You may not know too much about Berlin operetta, but even when you’re not a native German, chances are high that you know Berlin’s unofficial anthem “Berliner Luft”, or “Berlin Air”. Chances are that you can also sing and dance along to waltzes and non-military marches whose choruses go “Luft, Luft, Luft” or “mop, mop, mop”. If you like the idea, welcome to Paul Lincke’s Frau Luna and the silver era of operetta, where “shimmer” rhymes with “glimmer”. These “silver operettas” by Straus, Lehár and Fall, to name their most famous composers, take as their stock-in-trade earworm songs, vaudeville plots and ribald humour – and Frau Luna counts as a prototype of the style, which followed the era of Strauss, von Suppé and Millöcker. In times where “original” or “period” is a trend in classical music and often perceived as good quality in itself, Frau Luna also serves as a refreshing example of how changing and updating a work can be for its better, as it started out as a one-act operetta in 1899 and was performed in numerous versions before reaching something like completion in a 1922 release with two acts and the addition of the said “Berliner Luft” from Lincke’s operetta of the same name. For the recent Volksoper production, German conductor Gerrit Prießnitz has continued this tradition and added two more Lincke songs, the charming “Light Bug Idyll” from Lysistrata as well as a tenor solo from Im Reich des Indra. The chance to hear these little gems was welcome, as Vienna is unlikely to see Lincke’s other works soon, and even Frau Luna, which was an enormous success right from its world première, is being shown at the Volksoper for the first time.

Judging by the warm welcome from the audience, it will very likely see revivals. The credit should be shared between Prießnitz’s swift and muscular conducting, and Peter Lund’s cleverly updated libretto, in which the story of the Berliners that fly to the moon in a self-made balloon (or perhaps rather dream the entire thing) gets some socio-critical touches, as a colony on the moon might help with the turn-of-the-century housing shortage. The man in the moon is really a lady (and therefore the title heroine), who, tired of Prince Shooting Star’s ever-the-same compliments, falls in love with Steppke and adopts some of his working-class-friendly ideas, whereas he is only interested in the technologies on the moon. Nothing of this fits into Theophil’s plans, the secret ruler of the moon whose accent identifies him as an elderly Viennese; nor does the arrival of Frau Pusebach, who fell in love with Theophil 20 years ago. As he is married to Stella, he soon finds himself in both private and political turmoil, but of course everybody ends up with their right partners, which for Steppke means returning to his fiancée in Berlin, and Frau Pusebach and Theophil are content with one date a month. It could have been worse: the apocalypse, a voluntary Anschluss of the moon as a suburb of Berlin, is luckily called off.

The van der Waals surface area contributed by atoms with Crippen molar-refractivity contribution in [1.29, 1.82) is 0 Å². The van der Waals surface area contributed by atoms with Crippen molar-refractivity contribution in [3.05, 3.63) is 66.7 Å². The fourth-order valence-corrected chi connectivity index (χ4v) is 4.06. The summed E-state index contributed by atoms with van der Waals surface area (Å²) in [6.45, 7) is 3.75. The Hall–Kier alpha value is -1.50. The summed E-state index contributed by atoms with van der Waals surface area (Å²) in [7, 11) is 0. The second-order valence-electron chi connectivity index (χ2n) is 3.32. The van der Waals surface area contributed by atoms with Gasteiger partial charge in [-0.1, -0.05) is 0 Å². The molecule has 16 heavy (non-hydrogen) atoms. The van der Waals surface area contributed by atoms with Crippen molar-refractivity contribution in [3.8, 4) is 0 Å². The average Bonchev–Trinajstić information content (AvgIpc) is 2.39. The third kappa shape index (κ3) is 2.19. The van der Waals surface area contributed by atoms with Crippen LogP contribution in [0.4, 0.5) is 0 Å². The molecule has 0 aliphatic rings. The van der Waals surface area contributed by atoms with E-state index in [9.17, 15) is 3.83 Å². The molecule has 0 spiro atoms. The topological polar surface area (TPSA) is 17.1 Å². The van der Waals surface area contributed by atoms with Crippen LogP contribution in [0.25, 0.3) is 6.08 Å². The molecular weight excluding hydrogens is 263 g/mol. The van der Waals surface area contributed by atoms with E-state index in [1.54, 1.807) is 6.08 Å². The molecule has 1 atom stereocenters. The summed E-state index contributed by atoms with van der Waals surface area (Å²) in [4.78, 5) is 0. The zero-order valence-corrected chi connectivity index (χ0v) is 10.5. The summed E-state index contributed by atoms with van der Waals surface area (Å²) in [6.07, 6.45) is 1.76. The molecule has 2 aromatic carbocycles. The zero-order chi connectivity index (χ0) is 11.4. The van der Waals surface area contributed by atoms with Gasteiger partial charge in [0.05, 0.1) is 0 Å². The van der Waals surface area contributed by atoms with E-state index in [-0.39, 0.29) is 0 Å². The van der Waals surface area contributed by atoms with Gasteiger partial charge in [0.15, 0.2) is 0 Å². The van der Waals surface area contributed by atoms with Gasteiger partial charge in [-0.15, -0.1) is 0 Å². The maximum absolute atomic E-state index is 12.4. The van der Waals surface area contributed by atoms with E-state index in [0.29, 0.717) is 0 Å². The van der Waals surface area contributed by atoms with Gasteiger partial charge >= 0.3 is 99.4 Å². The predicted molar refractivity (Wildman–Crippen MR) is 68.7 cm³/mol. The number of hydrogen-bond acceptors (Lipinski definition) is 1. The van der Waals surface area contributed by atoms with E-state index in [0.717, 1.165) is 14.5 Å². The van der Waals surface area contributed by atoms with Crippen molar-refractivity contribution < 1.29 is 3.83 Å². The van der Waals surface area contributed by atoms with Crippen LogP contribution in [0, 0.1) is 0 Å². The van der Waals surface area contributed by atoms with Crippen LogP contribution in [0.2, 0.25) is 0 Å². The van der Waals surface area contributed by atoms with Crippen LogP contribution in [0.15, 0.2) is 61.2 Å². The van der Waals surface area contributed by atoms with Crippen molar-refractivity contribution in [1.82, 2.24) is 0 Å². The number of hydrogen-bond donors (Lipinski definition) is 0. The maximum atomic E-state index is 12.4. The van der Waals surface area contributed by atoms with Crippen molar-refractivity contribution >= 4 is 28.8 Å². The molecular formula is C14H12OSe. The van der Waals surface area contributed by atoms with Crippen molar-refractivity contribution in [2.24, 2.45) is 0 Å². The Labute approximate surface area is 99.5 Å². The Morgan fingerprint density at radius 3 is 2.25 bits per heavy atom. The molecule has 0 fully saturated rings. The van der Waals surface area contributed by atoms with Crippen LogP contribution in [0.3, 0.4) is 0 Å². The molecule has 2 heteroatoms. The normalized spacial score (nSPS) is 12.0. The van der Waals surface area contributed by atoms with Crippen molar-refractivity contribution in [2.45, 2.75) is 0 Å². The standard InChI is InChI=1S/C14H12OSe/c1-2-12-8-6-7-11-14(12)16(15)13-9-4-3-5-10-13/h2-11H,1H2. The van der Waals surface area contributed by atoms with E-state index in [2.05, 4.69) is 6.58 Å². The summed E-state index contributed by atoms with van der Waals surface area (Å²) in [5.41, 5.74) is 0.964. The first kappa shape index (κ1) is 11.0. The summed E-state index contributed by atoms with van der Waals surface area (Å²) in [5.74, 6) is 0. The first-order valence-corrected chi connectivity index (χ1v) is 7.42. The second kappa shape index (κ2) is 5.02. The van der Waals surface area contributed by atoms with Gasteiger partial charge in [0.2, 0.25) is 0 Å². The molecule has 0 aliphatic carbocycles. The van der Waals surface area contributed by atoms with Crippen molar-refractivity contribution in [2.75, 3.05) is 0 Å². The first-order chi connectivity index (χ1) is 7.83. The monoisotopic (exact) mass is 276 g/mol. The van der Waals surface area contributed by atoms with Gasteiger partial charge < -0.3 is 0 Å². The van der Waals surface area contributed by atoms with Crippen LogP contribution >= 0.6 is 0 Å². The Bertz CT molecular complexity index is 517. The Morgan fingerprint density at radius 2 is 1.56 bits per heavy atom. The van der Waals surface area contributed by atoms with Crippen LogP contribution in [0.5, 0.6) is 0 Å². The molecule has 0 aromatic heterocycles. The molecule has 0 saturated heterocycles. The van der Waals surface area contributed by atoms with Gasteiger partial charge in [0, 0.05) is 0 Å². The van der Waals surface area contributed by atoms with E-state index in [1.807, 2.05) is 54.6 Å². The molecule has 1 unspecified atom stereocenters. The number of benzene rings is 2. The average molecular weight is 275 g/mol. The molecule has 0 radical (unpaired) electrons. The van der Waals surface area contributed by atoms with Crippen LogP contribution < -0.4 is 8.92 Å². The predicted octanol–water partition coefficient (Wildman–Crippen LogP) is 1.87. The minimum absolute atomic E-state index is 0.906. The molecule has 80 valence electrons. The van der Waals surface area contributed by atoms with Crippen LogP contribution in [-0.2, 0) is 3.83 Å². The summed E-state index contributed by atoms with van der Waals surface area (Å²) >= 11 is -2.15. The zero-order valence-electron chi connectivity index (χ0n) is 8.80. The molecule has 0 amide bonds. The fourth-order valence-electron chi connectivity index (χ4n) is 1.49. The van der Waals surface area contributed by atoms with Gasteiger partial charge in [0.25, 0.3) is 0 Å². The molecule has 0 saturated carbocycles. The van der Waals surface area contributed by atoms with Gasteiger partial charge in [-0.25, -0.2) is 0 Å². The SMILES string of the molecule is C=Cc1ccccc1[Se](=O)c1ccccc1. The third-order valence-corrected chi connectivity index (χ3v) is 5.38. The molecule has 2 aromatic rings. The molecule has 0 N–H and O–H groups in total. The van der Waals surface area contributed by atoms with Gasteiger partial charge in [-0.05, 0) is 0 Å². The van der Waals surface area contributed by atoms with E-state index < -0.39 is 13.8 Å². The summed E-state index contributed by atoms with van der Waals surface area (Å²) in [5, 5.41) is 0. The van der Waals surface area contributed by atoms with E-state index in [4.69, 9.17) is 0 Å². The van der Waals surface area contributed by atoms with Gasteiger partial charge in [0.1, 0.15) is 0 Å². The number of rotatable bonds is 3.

Visually, this production is as humourous and glittering as this revue-type operetta should be when performed: Sam Madwar’s video work zooms in from outer space to the back yards of Berlin in UFA film chic and the moon as seen from Berlin is the face of a silent movie actor wearing a monocle. Madwar’s simple set design for the moon (often a big wheel-shaped metal construction that is a command bridge) nicely contrasts the imaginative costumes and hairstyles by Daria Kornysheva, of which the skin-tight golden suits for the star sign ballet and Stella’s sculpted artificial hair and behind stand out. The ballet scenes (Andrea Heil) are equally beautifully crafted and entertaining (in a little lunar revolution, the two dancers representing Sagittarius get torn apart), and the chorus scenes are no less enjoyable. It has to be said that the stars didn’t quite align for some of the soloists, but with alternating ensembles, as is the house custom, there are often surprises. Boris Eder doesn’t count as a surprise any more, as he is currently the house’s greatest comedian; as Theophil, he held the ensemble together. Mehrzad Montazeri is not the first cast for Prince Sternschnuppe, but did well in his songs that with the exception of Frau Luna’s are more operatic than the rest. In the latter, Birgid Steinberger hit her notes, but they often seemed unconnected, and the same can be said of Elvira Soukop’s Marie. David Sitka as Steppke impressed more with his dancing than his singing and Isabel Weicken as Frau Pusebach sported an almost spotless Berlin accent. Both gave a fine performance, as did the rest of the cast. Some singers wore microphones, but the effect was very discreet.